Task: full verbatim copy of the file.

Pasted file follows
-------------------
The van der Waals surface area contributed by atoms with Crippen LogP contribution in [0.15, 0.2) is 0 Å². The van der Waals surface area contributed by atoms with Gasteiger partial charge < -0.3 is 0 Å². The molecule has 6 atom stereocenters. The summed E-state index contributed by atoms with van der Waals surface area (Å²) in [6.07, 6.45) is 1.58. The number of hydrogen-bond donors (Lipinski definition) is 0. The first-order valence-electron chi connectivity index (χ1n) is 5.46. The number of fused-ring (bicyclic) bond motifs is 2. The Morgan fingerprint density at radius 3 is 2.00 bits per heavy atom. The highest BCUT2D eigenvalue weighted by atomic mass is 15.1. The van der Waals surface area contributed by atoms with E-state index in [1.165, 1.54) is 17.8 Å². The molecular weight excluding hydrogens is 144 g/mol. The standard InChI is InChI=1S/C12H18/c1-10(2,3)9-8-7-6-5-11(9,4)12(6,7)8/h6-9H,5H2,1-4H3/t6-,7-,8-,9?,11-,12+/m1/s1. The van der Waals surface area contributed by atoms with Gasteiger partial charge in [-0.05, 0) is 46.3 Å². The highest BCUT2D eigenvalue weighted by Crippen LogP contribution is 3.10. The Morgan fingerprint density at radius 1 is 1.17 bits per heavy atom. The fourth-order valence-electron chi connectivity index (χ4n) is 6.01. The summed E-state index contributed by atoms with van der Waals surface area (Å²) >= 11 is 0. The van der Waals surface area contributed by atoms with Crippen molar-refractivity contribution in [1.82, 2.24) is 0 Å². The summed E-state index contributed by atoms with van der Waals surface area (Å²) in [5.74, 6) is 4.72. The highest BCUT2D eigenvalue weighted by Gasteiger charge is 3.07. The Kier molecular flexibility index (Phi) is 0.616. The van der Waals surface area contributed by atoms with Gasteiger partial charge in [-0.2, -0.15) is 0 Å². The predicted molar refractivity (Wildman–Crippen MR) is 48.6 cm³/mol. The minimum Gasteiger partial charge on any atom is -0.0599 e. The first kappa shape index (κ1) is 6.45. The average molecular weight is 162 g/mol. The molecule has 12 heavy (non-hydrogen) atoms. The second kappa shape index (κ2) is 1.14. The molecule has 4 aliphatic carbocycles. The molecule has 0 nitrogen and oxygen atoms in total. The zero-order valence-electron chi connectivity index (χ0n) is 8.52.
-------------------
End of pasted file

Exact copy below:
The van der Waals surface area contributed by atoms with Crippen LogP contribution in [0.15, 0.2) is 0 Å². The van der Waals surface area contributed by atoms with Gasteiger partial charge < -0.3 is 0 Å². The molecule has 6 atom stereocenters. The summed E-state index contributed by atoms with van der Waals surface area (Å²) in [6.07, 6.45) is 1.58. The number of hydrogen-bond donors (Lipinski definition) is 0. The first-order valence-electron chi connectivity index (χ1n) is 5.46. The number of fused-ring (bicyclic) bond motifs is 2. The Morgan fingerprint density at radius 3 is 2.00 bits per heavy atom. The highest BCUT2D eigenvalue weighted by atomic mass is 15.1. The van der Waals surface area contributed by atoms with E-state index in [1.165, 1.54) is 17.8 Å². The molecular weight excluding hydrogens is 144 g/mol. The standard InChI is InChI=1S/C12H18/c1-10(2,3)9-8-7-6-5-11(9,4)12(6,7)8/h6-9H,5H2,1-4H3/t6-,7-,8-,9?,11-,12+/m1/s1. The van der Waals surface area contributed by atoms with Gasteiger partial charge in [-0.05, 0) is 46.3 Å². The highest BCUT2D eigenvalue weighted by Crippen LogP contribution is 3.10. The Morgan fingerprint density at radius 1 is 1.17 bits per heavy atom. The fourth-order valence-electron chi connectivity index (χ4n) is 6.01. The summed E-state index contributed by atoms with van der Waals surface area (Å²) >= 11 is 0. The van der Waals surface area contributed by atoms with Crippen molar-refractivity contribution in [1.82, 2.24) is 0 Å². The summed E-state index contributed by atoms with van der Waals surface area (Å²) in [5.74, 6) is 4.72. The highest BCUT2D eigenvalue weighted by Gasteiger charge is 3.07. The Kier molecular flexibility index (Phi) is 0.616. The van der Waals surface area contributed by atoms with Gasteiger partial charge in [-0.2, -0.15) is 0 Å². The predicted molar refractivity (Wildman–Crippen MR) is 48.6 cm³/mol. The minimum Gasteiger partial charge on any atom is -0.0599 e. The first kappa shape index (κ1) is 6.45. The average molecular weight is 162 g/mol. The molecule has 12 heavy (non-hydrogen) atoms. The second kappa shape index (κ2) is 1.14. The molecule has 4 aliphatic carbocycles. The molecule has 0 nitrogen and oxygen atoms in total. The zero-order valence-electron chi connectivity index (χ0n) is 8.52.